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A nun's story lives through windows and letters

August 02, 2010

In 1998, German musicologist Volker Schier was in the Germanisches Nationalmuseum doing research on music in Nuremberg before the Reformation.

He had asked the librarians to bring him all the archival material available from the period of 1450 to 1525, and was sitting at a table with boxes and piles of folders surrounding him.

In one box was a dark gray, tattered paper folder with “a stack of what were immediately recognizable as letters,” Schier said. “It was apparent that the same person had written all of them. Since the early 16th century handwriting was readily legible, it was fairly easy to speed-read them.”

What Schier had stumbled on was a collection of the only surviving letters of Katerina Imhoff Lemmel, a wealthy widow who had become a nun.

In his quick scan of the letters, which Katerina Lemmel wrote to her cousin Hans Imhoff after she entered the Birgittine monastery Maria Mai in Maihingen, southern Germany, Schier noted that Lemmel talked about stained-glass windows, music, praying and the scents and tastes of food and spices.

Schier, now a research associate at the Arizona Center for Medieval and Renaissance Studies, knew immediately that his colleague and collaborator Corine Schleif, professor of art history in the Herberger Institute for Design and the Arts at ASU, would be interested in the letters, so he called her at her home in Arizona.

Within two years Schleif and Schier had begun working on a book about Katerina Lemmel that would take nearly 10 years to complete, turn out to be 579 pages, and require vast amounts of research and interpretation to synthesize.

The collaborators were surprised that the life of Katerina Lemmel was virtually unknown in the world of 16th century scholarship.

Schier said, “When I told Corine about the material she at first cautioned me and said that sources like these must surely be known. Stained glass is very well researched. We were both surprised that they were not and wrote our grant proposal right away since the material was ‘dynamite.’”

Schier and Schleif have combined the translated letters, which begin in July 1516 and end in July 1522, with commentary about the customs of the times, the life of the nuns, art history, family relationships and much more.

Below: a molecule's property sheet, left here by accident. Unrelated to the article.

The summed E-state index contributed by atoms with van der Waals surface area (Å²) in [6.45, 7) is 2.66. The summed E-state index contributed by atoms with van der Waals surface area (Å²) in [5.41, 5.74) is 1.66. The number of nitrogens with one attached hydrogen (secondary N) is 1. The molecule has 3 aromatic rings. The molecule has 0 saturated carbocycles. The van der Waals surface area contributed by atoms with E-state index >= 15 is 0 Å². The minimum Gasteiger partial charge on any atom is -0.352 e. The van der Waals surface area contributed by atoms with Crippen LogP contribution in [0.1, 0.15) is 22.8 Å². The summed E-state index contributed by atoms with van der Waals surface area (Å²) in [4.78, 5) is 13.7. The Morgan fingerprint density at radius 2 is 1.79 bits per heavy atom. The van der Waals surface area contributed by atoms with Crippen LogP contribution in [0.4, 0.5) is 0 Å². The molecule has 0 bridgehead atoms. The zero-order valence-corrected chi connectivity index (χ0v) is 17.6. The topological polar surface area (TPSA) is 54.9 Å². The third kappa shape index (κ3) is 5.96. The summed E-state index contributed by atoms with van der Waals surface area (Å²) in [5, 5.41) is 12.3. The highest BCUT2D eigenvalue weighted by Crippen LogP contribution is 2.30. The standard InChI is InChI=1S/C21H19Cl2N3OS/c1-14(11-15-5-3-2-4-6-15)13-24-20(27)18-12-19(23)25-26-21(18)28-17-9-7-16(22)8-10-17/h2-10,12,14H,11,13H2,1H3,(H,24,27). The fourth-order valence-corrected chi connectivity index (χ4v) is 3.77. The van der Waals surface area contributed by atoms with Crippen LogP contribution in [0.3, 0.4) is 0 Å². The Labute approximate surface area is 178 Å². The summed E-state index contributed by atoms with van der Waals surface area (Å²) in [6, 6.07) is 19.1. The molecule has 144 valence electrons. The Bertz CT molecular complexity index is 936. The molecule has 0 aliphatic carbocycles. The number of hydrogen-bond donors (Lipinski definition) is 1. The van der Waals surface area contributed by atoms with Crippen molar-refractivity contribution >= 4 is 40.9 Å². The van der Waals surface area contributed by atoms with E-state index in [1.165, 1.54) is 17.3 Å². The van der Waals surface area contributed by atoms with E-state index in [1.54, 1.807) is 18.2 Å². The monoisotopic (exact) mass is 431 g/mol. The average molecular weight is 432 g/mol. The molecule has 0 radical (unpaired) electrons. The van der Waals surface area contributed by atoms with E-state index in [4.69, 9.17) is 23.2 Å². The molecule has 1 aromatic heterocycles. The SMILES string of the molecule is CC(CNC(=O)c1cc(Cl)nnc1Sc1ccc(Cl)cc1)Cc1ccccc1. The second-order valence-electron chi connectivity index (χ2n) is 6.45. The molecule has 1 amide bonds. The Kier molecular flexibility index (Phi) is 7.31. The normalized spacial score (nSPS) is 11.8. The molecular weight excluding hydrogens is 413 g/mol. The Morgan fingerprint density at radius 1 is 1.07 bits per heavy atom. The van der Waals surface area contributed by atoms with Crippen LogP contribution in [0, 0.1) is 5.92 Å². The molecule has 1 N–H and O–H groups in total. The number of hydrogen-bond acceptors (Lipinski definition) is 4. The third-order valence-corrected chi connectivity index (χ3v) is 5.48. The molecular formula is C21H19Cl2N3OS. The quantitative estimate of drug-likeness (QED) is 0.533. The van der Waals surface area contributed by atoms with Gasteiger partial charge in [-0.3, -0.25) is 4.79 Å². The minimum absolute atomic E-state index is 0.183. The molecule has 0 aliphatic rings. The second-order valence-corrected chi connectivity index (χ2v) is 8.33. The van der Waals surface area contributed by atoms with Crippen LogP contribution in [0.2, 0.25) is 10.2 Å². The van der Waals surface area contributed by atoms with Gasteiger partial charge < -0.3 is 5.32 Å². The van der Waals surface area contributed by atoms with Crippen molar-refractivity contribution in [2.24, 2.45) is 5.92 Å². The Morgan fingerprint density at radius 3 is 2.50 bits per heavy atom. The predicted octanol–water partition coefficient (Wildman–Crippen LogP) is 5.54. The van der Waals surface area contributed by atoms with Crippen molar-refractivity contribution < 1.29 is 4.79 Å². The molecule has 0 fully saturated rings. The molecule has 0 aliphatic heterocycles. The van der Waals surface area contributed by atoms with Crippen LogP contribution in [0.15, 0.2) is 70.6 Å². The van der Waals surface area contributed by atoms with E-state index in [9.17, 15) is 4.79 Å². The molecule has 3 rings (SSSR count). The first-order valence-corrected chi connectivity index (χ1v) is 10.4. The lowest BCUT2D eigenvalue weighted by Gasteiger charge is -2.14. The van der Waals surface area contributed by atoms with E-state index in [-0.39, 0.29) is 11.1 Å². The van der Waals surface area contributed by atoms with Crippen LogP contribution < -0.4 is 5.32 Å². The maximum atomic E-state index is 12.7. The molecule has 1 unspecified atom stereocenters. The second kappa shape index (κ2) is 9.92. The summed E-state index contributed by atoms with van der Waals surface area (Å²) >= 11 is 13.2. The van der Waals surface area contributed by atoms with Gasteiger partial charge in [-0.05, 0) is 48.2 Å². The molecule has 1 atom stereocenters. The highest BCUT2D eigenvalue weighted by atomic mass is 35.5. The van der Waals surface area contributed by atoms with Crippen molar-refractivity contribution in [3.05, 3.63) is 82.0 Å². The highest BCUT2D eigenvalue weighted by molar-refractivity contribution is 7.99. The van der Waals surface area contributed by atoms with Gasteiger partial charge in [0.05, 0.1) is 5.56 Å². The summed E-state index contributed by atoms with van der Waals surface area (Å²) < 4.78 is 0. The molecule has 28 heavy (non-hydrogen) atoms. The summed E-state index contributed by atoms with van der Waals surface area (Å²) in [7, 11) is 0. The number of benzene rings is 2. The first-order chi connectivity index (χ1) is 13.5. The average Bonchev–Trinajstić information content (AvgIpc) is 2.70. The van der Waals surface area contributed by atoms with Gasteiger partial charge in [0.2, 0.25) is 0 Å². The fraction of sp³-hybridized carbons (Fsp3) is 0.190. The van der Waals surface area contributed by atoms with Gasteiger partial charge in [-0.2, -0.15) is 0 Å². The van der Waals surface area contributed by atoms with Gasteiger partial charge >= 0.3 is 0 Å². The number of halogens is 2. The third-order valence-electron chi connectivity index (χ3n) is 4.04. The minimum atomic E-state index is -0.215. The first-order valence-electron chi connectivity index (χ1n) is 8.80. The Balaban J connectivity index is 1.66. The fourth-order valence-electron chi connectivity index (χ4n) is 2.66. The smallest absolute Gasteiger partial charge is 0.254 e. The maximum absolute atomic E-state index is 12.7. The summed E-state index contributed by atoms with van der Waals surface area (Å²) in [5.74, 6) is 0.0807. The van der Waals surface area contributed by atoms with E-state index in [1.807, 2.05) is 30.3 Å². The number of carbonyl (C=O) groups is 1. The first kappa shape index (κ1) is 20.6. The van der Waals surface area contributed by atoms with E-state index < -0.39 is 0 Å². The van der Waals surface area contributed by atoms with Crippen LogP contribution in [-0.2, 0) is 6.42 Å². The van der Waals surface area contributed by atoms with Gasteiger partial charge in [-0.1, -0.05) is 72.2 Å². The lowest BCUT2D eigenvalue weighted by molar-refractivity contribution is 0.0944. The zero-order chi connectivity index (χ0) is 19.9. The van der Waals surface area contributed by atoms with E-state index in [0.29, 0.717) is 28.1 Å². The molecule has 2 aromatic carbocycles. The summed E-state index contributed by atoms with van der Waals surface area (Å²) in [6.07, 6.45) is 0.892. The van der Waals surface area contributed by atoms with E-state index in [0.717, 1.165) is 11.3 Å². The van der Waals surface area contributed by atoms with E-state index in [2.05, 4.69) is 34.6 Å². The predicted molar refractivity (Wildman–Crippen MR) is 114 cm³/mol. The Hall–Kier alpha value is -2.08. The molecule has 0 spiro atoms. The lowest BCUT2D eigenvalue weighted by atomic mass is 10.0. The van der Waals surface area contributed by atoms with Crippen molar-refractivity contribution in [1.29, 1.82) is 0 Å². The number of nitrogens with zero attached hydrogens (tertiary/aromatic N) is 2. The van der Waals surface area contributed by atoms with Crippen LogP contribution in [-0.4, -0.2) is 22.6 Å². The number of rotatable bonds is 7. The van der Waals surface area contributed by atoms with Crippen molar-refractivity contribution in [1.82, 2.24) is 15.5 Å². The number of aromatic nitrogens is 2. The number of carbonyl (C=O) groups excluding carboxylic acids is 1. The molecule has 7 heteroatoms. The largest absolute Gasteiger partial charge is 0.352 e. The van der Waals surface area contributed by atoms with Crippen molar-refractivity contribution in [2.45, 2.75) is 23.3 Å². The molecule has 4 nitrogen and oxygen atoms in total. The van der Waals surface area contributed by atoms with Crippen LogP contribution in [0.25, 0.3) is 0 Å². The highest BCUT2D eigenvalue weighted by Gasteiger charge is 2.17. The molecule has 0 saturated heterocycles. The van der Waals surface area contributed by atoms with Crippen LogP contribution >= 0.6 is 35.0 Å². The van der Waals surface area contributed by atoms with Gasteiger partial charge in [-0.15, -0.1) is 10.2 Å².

Though “Katerina’s Windows: Donation and Devotion, Art and Music, as Heard and Seen Through the Writings of a Birgittine Nun” is scholarly, it is accessible to the reader who is interested in history, the arts, music or religious vocations.

The lavishly illustrated book tells the story of Katerina Imhoff Lemmel, a member of a wealthy Nuremberg family that ran an international trading company who is widowed at age 50 and decides to enter the Birgittine monastery. In doing so, she relinquishes her freedom to travel, to be seen, and to spend time with her family.

But she doesn’t give up her investments, or her financial connections to the outside world.

Most of the letters are to Katerina’s cousin Hans Imhoff, in which she frequently asks him to advance money to the monastery, check up on her accounts, and help her in other financial transactions.

Katerina wrote her first letter to Hans five weeks after she took her first vows. Schier and Schleif write, “From the outset, Katerina finds it necessary to convince Hans that she made the right decision in joining the monastery, implying, as we shall observe more clearly later, that she had to overcome the resistance of family and friends in order to do so.”

In many of her letters, Katerina apologizes over and over to Hans for putting him to such trouble, but she reassures him that all of the nuns will be praying for him and his family.

She also frequently places orders for saffron, nuts, raisins, fabric and other foods and goods, and must find someone who is traveling from Nuremberg to Maihingen to bring them to the sisters. Often, money is tucked amidst the goods to be transported in secret.

Soon after she settles in at the monastery, Katerina begins a building campaign to improve Maria Mai, including the commissioning of stained-glass windows for the cloister.

In letter 29, written on April 13, 1518, Katrina begins discussing her window project.

She informs Hans that she has written to her brother-in-law to ask him to present the idea of donating windows – “eternal memorials” – to her cousins.

“They (the windows) are not going to be very large, but whatever is to your liking and to that of each of the others. No one should do it just for me, but first and foremost to the praise and honor of God and in order that you ill all partake of the goodness that will be wrought through this when, on all holidays, the sisters will process past them chanting songs of praise and continually every day when they have to pass through it, they will commemorate the people whose coats of arms they see.”